Renal Cell Carcinoma

Kidney cancer affects about 20,000 men and 12,000 women per year. Kidney cancer is called Renal Cell Carcinoma(RCC). It is a type of cancer called adenocarcinoma. This is a distinctly different cancer than that originating from the lining of the kidney’s collecting system. The cancer of the lining of the collecting system is a Transitional Cell Carcinoma(TCC). Transitional Cell Carcinoma is similar to bladder cancer and is discussed under that section of the web site.

The kidneys are 2 paired organs in the area on the back above the waist protected by the two lower ribs. The kidney’s purpose is to filter the blood and remove metabolic waste products from the blood. Once urine if formed, it travels down the ureter to the bladder. Urine is then stored in the bladder until there is an appropriate time to empty the bladder.

Risk Factors

Certain life styles, occupational exposure, and diseases may increase the chance that you may develop renal cancer. Of course, all people falling within a risk category will not develop cancer. These factors just predict a higher chance of developing cancer in those people than in people without these risk factors. People without risk factors can still develop kidney cancer.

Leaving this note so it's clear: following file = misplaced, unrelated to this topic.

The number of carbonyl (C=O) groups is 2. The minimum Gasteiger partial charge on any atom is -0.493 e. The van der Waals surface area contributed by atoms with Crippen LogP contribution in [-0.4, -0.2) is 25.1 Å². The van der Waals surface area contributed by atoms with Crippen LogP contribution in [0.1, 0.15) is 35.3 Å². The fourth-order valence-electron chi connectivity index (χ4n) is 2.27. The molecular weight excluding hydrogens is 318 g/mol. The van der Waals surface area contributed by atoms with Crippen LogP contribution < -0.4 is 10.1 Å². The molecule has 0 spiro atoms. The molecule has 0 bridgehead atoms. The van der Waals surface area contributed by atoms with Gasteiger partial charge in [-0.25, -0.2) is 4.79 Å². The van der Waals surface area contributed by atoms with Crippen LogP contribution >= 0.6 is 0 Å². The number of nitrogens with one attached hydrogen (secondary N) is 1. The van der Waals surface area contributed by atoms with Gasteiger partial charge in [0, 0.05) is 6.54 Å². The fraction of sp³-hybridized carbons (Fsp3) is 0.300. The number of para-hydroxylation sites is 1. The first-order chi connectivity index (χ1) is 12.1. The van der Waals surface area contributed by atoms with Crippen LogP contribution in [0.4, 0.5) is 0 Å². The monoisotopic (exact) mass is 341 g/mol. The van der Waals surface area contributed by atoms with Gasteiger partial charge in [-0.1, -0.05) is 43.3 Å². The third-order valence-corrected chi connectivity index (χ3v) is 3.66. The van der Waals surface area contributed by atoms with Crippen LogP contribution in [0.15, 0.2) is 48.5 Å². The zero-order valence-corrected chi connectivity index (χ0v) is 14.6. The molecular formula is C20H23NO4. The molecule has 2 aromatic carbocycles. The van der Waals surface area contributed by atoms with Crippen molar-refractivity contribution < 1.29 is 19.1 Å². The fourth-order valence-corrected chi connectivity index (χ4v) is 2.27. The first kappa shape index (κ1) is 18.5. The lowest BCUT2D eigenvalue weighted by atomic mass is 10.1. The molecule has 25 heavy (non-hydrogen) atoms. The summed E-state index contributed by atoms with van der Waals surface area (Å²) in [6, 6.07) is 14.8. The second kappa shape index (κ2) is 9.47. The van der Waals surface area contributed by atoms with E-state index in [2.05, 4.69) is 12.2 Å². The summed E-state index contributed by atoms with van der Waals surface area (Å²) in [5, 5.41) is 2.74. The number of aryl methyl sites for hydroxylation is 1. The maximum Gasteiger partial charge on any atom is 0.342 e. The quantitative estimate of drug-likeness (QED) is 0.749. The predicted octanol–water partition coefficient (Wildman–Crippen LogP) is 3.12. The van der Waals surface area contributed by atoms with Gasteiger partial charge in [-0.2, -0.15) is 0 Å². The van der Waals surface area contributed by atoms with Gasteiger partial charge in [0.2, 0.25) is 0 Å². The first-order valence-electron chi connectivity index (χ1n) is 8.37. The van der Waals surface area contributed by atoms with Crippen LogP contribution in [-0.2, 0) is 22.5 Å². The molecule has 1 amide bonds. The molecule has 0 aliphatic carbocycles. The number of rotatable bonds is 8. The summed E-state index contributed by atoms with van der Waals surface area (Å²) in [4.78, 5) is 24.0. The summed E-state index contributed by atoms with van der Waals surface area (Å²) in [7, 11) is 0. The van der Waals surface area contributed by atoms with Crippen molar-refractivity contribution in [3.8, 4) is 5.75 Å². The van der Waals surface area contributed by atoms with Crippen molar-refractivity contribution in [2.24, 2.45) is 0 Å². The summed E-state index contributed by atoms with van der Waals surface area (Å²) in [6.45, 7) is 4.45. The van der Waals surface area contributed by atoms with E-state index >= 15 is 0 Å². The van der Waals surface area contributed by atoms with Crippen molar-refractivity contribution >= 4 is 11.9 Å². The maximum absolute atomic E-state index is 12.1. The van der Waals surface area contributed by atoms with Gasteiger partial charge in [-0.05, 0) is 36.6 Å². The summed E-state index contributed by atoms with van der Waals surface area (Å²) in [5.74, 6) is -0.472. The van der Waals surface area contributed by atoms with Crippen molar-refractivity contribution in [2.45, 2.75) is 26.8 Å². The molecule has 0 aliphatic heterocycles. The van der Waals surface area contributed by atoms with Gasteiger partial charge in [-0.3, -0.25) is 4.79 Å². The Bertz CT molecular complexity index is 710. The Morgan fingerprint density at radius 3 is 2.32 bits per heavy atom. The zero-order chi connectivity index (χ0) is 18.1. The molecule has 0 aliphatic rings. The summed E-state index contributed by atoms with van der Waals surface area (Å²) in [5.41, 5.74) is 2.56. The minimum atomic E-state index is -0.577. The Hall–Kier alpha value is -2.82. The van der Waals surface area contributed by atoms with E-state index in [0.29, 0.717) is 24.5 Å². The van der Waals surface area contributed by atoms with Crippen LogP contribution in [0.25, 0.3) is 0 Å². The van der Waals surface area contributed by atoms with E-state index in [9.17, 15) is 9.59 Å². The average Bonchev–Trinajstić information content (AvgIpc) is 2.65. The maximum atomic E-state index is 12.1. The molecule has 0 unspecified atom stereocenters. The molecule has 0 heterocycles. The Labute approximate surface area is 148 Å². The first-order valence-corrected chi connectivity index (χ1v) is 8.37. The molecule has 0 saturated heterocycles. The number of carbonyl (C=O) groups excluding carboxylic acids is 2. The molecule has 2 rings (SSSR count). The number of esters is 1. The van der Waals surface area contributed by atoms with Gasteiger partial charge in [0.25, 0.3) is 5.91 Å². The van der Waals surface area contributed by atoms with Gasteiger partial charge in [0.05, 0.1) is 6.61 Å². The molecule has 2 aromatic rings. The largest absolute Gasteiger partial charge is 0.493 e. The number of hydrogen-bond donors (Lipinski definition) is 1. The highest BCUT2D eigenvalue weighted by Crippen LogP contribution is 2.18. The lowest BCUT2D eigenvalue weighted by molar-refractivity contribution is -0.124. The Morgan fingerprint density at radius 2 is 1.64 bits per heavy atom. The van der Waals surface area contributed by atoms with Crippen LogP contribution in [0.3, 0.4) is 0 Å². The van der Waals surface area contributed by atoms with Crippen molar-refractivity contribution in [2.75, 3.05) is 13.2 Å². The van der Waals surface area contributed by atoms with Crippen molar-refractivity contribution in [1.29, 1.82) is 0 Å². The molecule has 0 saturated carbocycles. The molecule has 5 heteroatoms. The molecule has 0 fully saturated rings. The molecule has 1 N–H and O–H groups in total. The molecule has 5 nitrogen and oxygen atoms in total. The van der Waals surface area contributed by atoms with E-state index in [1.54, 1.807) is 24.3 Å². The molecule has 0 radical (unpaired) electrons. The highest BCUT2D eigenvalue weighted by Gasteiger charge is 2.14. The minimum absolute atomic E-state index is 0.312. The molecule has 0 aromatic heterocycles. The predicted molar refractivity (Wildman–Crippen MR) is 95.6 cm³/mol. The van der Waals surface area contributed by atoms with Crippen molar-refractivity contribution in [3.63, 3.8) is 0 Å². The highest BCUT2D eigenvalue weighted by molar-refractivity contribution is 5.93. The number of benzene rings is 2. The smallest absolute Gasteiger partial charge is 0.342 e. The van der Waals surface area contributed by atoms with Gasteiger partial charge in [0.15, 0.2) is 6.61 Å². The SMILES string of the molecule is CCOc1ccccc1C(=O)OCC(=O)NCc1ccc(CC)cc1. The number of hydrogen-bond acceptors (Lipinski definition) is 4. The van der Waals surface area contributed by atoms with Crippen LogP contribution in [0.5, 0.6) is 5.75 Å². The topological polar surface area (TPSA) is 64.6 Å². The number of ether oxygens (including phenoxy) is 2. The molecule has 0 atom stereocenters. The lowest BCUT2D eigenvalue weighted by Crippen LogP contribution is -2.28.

Smoking not only increases the risk of kidney cancer or adenocarcinoma but also of developing transitional cell carcinoma.

Obesity, high caloric intake, and a diet high in fried meats are risk factors.

Over the counter medications such as NSAIDS (Ibuprofen, Naproxen) has been found to increase one’s risk. Phenacetin, which is no longer on the market, was a risk previously.

Asbestos and cadmium exposure in the work place, as well as Coke, used in the iron and steel industry may increase your risk.

People with high blood pressure are at increased risk.

Those with a family history of kidney cancer have an increased risk.

People with chronic kidney disease, as in dialysis patients, have an increased risk.

Von Hippel-Lindau disease and tuberous sclerosis are inherited disorders that show an increased risk for developing cancer.

Men are at greater risk than women.


  • Blood in the urine